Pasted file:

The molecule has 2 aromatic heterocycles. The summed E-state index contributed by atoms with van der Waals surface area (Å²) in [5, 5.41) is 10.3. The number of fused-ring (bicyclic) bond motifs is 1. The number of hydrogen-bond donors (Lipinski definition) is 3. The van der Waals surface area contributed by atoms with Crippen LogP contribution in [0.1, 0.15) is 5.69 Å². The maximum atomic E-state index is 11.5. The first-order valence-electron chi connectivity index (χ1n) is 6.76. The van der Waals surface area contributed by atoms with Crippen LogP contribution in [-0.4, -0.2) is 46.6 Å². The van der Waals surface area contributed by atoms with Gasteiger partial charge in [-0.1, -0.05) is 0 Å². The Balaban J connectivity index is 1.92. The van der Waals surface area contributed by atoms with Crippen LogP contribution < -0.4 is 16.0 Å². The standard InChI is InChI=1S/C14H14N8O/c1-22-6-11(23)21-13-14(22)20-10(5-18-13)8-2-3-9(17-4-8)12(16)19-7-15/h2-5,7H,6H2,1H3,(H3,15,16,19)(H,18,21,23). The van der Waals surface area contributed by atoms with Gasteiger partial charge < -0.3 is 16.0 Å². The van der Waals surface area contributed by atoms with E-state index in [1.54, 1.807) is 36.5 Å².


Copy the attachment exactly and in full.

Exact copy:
The molecule has 2 aromatic heterocycles. The summed E-state index contributed by atoms with van der Waals surface area (Å²) in [5, 5.41) is 10.3. The number of fused-ring (bicyclic) bond motifs is 1. The number of hydrogen-bond donors (Lipinski definition) is 3. The van der Waals surface area contributed by atoms with Crippen LogP contribution in [0.1, 0.15) is 5.69 Å². The maximum atomic E-state index is 11.5. The first-order valence-electron chi connectivity index (χ1n) is 6.76. The van der Waals surface area contributed by atoms with Crippen LogP contribution in [-0.4, -0.2) is 46.6 Å². The van der Waals surface area contributed by atoms with Gasteiger partial charge in [-0.1, -0.05) is 0 Å². The Balaban J connectivity index is 1.92. The van der Waals surface area contributed by atoms with Crippen LogP contribution < -0.4 is 16.0 Å². The standard InChI is InChI=1S/C14H14N8O/c1-22-6-11(23)21-13-14(22)20-10(5-18-13)8-2-3-9(17-4-8)12(16)19-7-15/h2-5,7H,6H2,1H3,(H3,15,16,19)(H,18,21,23). The van der Waals surface area contributed by atoms with Gasteiger partial charge < -0.3 is 16.0 Å². The van der Waals surface area contributed by atoms with E-state index in [1.54, 1.807) is 36.5 Å².